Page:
Of all the life advice I’ve ever been given or heard, the only one I’ve ever faithfully followed is the admonishment to stop and smell the roses.

I did that last when I was visiting the museum garden at the university of Bergen earlier this month, even thinking to myself, “Roses. Stop and smell.”

When I was a very little girl and still living in Los Angeles, my maternal grandparents had a rose garden at their house in San Pedro. Dark earth covered a triangle bed bordered by fence, garage wall and garden pathway. Several large rose bushes with different colors and levels of scent filled the space.

I loved my grandparents’ rose garden. Many years later I saw that it had been replaced by swingsets and seesaws; the owners had children. I remember feeling sad that the children would not get to enjoy the beautiful sight and scent of roses. The parents were perhaps afraid the children would hurt themselves on the thorns. I thought that that would be an excellent thing to learn for children; I can’t remember being stuck by thorns, so I must have learned early.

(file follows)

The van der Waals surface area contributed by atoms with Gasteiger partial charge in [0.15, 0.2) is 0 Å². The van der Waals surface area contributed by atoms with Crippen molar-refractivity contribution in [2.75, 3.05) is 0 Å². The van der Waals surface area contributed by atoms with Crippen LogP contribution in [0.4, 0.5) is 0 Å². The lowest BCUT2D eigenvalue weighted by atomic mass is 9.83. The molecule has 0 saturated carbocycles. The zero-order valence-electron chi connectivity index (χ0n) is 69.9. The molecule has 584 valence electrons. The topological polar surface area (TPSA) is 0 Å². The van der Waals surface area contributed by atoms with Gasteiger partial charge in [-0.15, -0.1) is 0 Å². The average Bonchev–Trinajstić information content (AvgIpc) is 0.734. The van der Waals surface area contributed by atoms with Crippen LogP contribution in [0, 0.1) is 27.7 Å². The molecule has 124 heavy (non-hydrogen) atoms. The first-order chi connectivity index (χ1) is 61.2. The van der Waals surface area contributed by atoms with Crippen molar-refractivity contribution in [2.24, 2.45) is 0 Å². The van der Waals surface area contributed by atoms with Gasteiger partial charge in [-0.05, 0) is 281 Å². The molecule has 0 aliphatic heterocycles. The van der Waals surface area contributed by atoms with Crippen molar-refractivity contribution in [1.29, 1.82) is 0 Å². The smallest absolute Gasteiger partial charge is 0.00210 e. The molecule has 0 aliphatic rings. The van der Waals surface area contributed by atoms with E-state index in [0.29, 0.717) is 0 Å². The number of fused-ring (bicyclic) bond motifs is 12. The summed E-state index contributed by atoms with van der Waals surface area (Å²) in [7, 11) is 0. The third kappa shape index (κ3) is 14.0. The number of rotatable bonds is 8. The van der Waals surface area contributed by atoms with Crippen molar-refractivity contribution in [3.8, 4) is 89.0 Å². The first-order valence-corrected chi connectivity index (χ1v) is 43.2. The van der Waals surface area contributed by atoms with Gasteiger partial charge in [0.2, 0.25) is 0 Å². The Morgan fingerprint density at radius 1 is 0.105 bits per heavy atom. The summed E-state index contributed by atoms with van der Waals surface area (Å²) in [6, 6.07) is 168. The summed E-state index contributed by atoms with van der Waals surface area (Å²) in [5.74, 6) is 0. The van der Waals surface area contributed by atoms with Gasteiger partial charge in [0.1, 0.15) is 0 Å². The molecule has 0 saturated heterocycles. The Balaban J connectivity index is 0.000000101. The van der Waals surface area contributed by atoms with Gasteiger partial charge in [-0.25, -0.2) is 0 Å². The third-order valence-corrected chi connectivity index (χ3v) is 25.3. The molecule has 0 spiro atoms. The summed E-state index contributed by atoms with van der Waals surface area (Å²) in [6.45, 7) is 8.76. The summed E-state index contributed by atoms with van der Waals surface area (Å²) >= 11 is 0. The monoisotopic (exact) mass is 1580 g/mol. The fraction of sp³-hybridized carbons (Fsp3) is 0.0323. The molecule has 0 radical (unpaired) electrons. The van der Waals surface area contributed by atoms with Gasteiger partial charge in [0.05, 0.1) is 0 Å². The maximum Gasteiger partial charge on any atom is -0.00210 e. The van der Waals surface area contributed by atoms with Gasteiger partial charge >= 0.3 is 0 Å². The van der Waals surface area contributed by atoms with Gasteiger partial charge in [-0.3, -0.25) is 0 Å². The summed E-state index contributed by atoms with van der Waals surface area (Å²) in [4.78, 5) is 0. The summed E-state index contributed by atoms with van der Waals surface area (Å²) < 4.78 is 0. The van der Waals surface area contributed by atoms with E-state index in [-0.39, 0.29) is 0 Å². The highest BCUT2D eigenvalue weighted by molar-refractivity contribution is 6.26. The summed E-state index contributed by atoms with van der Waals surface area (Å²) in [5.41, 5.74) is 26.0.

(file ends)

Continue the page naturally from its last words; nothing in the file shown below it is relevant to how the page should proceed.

I also learned to look before I sniff since I once surprised a spider in the middle of a large blossom.

The genes for scent seem to be linked both to color and to thorns, so the darker and thornier the rose, the more fragrance. And so dark red roses are a favorite of mine, for olfactory reasons, not romantic ones.

Here’s an ASCII rose for you: –,–‘–@

The Daily Prompt: Fragrance